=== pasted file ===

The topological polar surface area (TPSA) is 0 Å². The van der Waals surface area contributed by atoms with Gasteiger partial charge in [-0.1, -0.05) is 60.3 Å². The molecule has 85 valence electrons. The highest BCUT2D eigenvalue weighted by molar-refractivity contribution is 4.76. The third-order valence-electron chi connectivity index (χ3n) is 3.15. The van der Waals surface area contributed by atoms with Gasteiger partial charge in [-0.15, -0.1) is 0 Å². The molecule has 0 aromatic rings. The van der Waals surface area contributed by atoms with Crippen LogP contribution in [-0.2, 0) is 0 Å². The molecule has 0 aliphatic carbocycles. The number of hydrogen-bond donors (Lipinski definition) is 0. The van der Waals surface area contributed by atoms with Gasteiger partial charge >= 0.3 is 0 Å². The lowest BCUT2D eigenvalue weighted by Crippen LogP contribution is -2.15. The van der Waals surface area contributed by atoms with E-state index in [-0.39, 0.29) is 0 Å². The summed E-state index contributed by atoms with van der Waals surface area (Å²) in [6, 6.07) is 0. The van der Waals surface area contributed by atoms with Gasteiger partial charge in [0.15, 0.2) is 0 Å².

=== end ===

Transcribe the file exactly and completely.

The topological polar surface area (TPSA) is 0 Å². The van der Waals surface area contributed by atoms with Gasteiger partial charge in [-0.1, -0.05) is 60.3 Å². The molecule has 85 valence electrons. The highest BCUT2D eigenvalue weighted by molar-refractivity contribution is 4.76. The third-order valence-electron chi connectivity index (χ3n) is 3.15. The van der Waals surface area contributed by atoms with Gasteiger partial charge in [-0.15, -0.1) is 0 Å². The molecule has 0 aromatic rings. The van der Waals surface area contributed by atoms with Crippen LogP contribution in [-0.2, 0) is 0 Å². The molecule has 0 aliphatic carbocycles. The number of hydrogen-bond donors (Lipinski definition) is 0. The van der Waals surface area contributed by atoms with Gasteiger partial charge >= 0.3 is 0 Å². The lowest BCUT2D eigenvalue weighted by Crippen LogP contribution is -2.15. The van der Waals surface area contributed by atoms with E-state index in [-0.39, 0.29) is 0 Å². The summed E-state index contributed by atoms with van der Waals surface area (Å²) in [6, 6.07) is 0. The van der Waals surface area contributed by atoms with Gasteiger partial charge in [0.15, 0.2) is 0 Å².